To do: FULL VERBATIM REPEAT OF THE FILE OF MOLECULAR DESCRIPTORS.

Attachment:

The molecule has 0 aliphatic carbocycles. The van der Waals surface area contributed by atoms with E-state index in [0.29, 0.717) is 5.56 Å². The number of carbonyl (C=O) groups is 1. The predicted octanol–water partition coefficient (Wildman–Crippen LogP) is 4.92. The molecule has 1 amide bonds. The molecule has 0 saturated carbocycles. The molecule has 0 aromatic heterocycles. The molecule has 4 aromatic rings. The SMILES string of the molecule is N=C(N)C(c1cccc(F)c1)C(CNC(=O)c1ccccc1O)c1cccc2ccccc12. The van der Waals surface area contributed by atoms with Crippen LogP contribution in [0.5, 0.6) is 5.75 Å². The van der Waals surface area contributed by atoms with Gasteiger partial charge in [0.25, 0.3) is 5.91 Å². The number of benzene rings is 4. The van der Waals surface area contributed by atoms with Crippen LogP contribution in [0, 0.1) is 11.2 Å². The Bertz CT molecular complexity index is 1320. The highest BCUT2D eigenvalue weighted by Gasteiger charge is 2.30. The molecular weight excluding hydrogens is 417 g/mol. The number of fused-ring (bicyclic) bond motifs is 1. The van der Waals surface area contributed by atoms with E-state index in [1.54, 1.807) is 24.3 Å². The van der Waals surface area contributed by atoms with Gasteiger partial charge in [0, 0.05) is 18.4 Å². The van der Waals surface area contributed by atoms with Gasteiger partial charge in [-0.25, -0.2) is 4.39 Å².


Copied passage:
The molecule has 0 aliphatic carbocycles. The van der Waals surface area contributed by atoms with E-state index in [0.29, 0.717) is 5.56 Å². The number of carbonyl (C=O) groups is 1. The predicted octanol–water partition coefficient (Wildman–Crippen LogP) is 4.92. The molecule has 1 amide bonds. The molecule has 0 saturated carbocycles. The molecule has 0 aromatic heterocycles. The molecule has 4 aromatic rings. The SMILES string of the molecule is N=C(N)C(c1cccc(F)c1)C(CNC(=O)c1ccccc1O)c1cccc2ccccc12. The van der Waals surface area contributed by atoms with Crippen LogP contribution in [0.5, 0.6) is 5.75 Å². The van der Waals surface area contributed by atoms with Gasteiger partial charge in [0.25, 0.3) is 5.91 Å². The number of benzene rings is 4. The van der Waals surface area contributed by atoms with Crippen LogP contribution in [0, 0.1) is 11.2 Å². The Bertz CT molecular complexity index is 1320. The highest BCUT2D eigenvalue weighted by Gasteiger charge is 2.30. The molecular weight excluding hydrogens is 417 g/mol. The number of fused-ring (bicyclic) bond motifs is 1. The van der Waals surface area contributed by atoms with E-state index in [1.54, 1.807) is 24.3 Å². The van der Waals surface area contributed by atoms with Gasteiger partial charge in [0, 0.05) is 18.4 Å². The van der Waals surface area contributed by atoms with Gasteiger partial charge in [-0.25, -0.2) is 4.39 Å².